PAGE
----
Measurement of differential chromatin interactions with absolute quantification of architecture (AQuA-HiChIP)


Methods developed to capture protein-anchored chromatin interactions (chromatin interaction analysis by paired-end tag sequencing and HiChIP) have yielded tremendous insights into the 3D folding principles of the genome, but are normalized by sequencing depth and therefore unable to accurately measure global changes in chromatin interactions and contact domain organization. We herein describe the protocol for absolute quantification of chromatin architecture (AQuA)–HiChIP, an advance that allows the absolute differences in protein-anchored chromatin interactions between samples to be determined. With our method, defined ratios of mouse and human fixed nuclei are mixed and subjected to endonuclease digestion. Chromatin contacts are captured by biotin-dATP incorporation and proximity ligation, followed by gentle shearing, ChIP, biotin capture and paired-end sequencing. 3D contacts are counted from paired-end tags (PETs) from the human genome and are normalized to the total PETs from the mouse genome. As orthogonal normalization allows observation of global changes, the approach will enable more quantitative insights into the topological determinants of transcriptional control and tissue-specific epigenetic memory. With our approach, we have discovered that rapid histone deacetylase inhibition disrupts super enhancer function by creating many new aberrant contacts. The code for data analysis is available at This protocol reports both experimental and bioinformatic details to perform AQuA-HiChIP, going from cell culture to ranking chromatin interactions within 6 d.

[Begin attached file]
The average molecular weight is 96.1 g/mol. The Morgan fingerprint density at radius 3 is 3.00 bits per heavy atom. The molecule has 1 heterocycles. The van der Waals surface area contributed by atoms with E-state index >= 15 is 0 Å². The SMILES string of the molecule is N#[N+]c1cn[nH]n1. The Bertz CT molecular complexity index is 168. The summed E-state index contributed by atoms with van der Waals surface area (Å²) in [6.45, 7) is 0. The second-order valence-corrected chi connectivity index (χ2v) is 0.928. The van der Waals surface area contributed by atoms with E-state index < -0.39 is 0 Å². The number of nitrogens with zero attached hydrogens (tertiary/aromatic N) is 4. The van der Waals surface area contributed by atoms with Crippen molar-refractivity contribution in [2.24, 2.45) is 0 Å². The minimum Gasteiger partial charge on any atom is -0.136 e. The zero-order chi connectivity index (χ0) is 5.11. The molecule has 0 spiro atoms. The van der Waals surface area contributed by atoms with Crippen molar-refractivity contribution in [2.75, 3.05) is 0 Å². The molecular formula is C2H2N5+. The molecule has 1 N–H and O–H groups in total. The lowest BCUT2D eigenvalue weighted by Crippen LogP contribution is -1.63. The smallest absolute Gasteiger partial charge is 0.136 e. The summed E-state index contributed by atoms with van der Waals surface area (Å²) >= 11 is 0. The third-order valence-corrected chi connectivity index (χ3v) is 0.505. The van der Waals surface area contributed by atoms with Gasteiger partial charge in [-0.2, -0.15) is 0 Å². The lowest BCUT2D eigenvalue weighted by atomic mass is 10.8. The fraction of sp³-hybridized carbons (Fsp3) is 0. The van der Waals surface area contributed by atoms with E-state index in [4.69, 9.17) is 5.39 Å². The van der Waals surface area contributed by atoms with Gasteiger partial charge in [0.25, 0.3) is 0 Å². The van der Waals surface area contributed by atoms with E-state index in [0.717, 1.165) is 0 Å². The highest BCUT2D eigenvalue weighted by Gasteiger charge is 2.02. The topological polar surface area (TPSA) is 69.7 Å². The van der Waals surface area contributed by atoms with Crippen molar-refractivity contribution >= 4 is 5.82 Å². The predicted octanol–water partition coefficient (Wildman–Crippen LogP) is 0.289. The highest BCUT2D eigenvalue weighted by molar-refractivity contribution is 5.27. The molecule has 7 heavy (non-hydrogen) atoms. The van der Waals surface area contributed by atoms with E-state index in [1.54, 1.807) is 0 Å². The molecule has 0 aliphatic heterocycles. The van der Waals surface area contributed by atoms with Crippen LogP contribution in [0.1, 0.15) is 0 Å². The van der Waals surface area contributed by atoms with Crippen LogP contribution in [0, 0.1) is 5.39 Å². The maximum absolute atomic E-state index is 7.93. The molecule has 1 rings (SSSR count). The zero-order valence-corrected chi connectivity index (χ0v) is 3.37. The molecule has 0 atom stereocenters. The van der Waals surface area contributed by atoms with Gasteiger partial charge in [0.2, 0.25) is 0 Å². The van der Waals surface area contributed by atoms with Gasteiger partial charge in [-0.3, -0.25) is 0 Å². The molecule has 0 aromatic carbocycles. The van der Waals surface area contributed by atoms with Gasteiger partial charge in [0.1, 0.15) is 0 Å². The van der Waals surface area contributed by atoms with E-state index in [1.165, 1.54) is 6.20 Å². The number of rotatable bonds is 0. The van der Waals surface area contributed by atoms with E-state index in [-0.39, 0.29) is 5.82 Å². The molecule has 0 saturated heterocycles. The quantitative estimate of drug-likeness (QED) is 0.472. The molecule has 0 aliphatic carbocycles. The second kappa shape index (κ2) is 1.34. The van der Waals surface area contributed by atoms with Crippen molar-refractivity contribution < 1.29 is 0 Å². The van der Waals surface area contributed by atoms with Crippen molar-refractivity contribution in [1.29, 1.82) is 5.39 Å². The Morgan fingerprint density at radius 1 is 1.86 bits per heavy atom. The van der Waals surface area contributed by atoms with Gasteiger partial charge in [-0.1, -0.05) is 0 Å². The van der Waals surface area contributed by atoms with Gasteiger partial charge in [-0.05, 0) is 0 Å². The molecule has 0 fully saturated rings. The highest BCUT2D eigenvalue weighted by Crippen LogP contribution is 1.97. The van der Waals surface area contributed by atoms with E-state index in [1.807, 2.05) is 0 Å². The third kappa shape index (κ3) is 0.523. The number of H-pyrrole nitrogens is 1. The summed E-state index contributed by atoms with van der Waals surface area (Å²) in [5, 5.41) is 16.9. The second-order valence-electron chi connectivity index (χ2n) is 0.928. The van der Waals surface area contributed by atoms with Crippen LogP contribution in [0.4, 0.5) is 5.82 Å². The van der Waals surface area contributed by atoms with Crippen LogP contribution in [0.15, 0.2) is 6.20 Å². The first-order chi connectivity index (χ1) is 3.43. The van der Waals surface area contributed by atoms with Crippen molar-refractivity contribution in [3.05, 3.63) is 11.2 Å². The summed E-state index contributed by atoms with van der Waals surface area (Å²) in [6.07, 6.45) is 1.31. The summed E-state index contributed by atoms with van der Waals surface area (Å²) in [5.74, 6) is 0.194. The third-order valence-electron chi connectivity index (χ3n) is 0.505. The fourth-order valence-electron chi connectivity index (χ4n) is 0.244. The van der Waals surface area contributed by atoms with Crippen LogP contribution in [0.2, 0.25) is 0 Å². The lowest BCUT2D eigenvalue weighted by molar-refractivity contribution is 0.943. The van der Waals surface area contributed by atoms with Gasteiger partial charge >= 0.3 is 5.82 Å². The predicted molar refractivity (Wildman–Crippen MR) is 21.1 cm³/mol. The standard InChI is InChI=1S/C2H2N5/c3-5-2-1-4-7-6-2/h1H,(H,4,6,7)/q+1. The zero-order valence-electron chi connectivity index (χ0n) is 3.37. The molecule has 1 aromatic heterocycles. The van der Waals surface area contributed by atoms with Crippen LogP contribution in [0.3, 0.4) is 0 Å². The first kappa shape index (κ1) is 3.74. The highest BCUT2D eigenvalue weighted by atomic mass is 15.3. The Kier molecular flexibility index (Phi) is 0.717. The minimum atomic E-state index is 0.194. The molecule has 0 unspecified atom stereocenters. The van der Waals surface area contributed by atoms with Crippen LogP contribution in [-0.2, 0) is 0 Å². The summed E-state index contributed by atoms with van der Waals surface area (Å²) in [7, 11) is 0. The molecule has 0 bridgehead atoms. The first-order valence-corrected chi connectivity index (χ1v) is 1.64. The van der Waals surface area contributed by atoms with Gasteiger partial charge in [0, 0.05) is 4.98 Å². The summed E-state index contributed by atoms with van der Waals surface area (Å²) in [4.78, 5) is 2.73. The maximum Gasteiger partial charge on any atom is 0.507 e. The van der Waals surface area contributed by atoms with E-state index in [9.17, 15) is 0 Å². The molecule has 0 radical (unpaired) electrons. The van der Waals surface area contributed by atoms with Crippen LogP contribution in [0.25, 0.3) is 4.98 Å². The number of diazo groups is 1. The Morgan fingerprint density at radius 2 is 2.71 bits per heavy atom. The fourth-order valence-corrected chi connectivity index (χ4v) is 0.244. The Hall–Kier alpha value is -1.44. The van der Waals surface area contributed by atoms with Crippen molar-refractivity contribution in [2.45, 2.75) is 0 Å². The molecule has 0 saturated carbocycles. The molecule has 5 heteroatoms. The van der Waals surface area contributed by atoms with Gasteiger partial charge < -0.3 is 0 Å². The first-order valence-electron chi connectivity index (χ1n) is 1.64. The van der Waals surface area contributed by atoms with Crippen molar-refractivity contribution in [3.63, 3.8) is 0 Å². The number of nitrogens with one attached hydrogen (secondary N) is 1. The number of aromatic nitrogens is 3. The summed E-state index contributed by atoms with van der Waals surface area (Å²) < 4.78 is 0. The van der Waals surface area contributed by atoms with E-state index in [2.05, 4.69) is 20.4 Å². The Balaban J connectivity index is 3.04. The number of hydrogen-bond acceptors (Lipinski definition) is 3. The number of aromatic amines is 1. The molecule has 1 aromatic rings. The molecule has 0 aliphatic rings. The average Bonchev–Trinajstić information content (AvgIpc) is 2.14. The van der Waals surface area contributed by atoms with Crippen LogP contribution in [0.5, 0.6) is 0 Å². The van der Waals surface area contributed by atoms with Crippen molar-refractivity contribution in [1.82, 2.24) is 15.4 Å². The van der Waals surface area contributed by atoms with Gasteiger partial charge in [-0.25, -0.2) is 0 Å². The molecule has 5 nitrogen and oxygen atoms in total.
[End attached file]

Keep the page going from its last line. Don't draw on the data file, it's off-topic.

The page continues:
Access options

Rent or Buy article

Get time limited or full article access on ReadCube.


All prices are NET prices.

Fig. 1: AQuA-HiChIP experimental schematic overview.
Fig. 2: Comparison of HiChIP and AQuA-HiChIP between treated and untreated cells reveals the difference between apparent and absolute contact changes.
Fig. 3: AQuA-HiChIP size distribution.
Fig. 4: Bioinformatic analysis example plots.
Fig. 5: AQuA-HiChIP contact frequency calculations.
Fig. 6: AQuA-HiChIP reveals target-dependent architectural changes.
Fig. 7: Global AQuA normalization does not influence H3K27ac HiChIP contact frequencies at H3K27me3 domains.

Data availability

Data generated by this protocol, and visualized herein, is available through Gene Expression Omnibus, accession number GSE120770.

Code availability

All code used herein is either provided by other research laboratories (see links throughout the protocol for any given step) or is custom scripted in R (available here: The code in this protocol has been peer reviewed.


  1. 1.

    International Human Genome Sequencing Consortium. Initial sequencing and analysis of the human genome. Nature 409, 860 (2001).

  2. 2.

    Roh, T.-y, Ngau, W. C., Cui, K., Landsman, D. & Zhao, K. High-resolution genome-wide mapping of histone modifications. Nat. Biotechnol. 22, 1013 (2004).

  3. 3.